Amaravathi Dam

From Wikipedia, the free encyclopedia
Jump to: navigation, search
Amaravathi Dam
Amaravathi Dam.jpg
Official name Amaravathi Dam
Location Amaravathinagar in Indira Gandhi Wildlife Sanctuary, UdumalpetTirupur district, Tamil Nadu, India
Coordinates 10°24.64′N 77°15.6′E / 10.41067°N 77.2600°E / 10.41067; 77.2600Coordinates: 10°24.64′N 77°15.6′E / 10.41067°N 77.2600°E / 10.41067; 77.2600
Opening date 1957
Dam and spillways
Impounds Amaravati River
Creates Amaravathi Reservoir

The Amaravathi Dam is a dam at Amaravathinagar, 25 kilometres (16 mi) south of Udumalpet on SH 17 in the Indira Gandhi Wildlife Sanctuary, Tirupur district in the Indian state of Tamil Nadu. The associated Amaravathi Reservoir is 9.31 square kilometres (3.59 sq mi) in area and 33.53 metres (110.0 ft) deep.[1] The dam was built primarily for irrigation and flood control and now also has four megawatts of electrical generating capacity installed. It is notable for the significant population of Mugger Crocodiles living in its reservoir and catchment basin.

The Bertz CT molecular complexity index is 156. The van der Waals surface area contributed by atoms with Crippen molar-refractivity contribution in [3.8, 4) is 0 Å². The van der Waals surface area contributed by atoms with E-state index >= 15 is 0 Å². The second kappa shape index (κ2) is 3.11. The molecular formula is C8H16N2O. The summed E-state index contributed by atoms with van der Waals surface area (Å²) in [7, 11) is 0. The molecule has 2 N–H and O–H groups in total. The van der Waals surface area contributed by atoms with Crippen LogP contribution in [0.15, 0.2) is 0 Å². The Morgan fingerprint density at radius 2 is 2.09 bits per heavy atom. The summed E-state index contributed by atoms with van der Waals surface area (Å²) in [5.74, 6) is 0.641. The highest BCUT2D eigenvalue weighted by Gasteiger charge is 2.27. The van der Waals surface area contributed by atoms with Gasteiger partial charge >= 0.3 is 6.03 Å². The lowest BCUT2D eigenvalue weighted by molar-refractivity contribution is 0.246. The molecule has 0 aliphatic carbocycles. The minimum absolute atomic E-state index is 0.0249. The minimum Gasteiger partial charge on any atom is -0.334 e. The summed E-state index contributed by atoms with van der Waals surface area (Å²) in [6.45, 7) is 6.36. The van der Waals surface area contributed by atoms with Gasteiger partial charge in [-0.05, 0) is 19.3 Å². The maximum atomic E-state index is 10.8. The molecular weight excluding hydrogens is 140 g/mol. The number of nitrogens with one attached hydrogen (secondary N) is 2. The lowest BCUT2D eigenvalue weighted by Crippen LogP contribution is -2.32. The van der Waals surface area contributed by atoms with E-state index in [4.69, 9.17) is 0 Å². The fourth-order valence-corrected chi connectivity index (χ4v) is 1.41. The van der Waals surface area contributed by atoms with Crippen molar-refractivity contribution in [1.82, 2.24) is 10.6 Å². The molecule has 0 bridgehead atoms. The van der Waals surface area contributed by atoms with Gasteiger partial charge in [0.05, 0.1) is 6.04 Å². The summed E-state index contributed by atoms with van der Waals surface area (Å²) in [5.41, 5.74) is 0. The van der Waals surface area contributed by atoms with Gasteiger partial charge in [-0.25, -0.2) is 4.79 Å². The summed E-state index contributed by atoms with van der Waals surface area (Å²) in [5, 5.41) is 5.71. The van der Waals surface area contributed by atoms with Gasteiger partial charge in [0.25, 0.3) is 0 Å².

The dam was built in 1957 during Mr.K. Kamaraj's administration across the Amaravati River about 25 km upstream and south from Thirumoorthy Dam. Capacity of the dam has shrunk 25% from 4 tmcft to 3 tmcft due to siltation of the reservoir.[2] during 2003-04, the Tamil Nadu Electricity Board proposed to install 4 MW electric generating capacity from the dam,[3] which is now in operation.


There is a well laid-out park where one may climb steep steps on the dam to have a picturesque view north of the plains below and south to the Anaimalai Hills and Palni Hills above.[4] Boating for tourists in the dam began on 14 January 2011.[5]



  1. ^ Government of Tamil Nadu, Reservoir Position
  2. ^ "Farmers worried over low water level" The Hindu, 16 February 2007 GunasekaranM[]
  3. ^ Tamil Nadu State Planning Commission, Annual Plan, Chapter 11 Infrastructure Development & Tourism, 2004 [1]
  4. ^ Photo of Park
  5. ^ "சுற்றுலாப் படகு போக்குவரத்து துவக்கம்". Dina Mani. 14 Jan 2011. Retrieved 16 Jan 2011. 

External links[edit]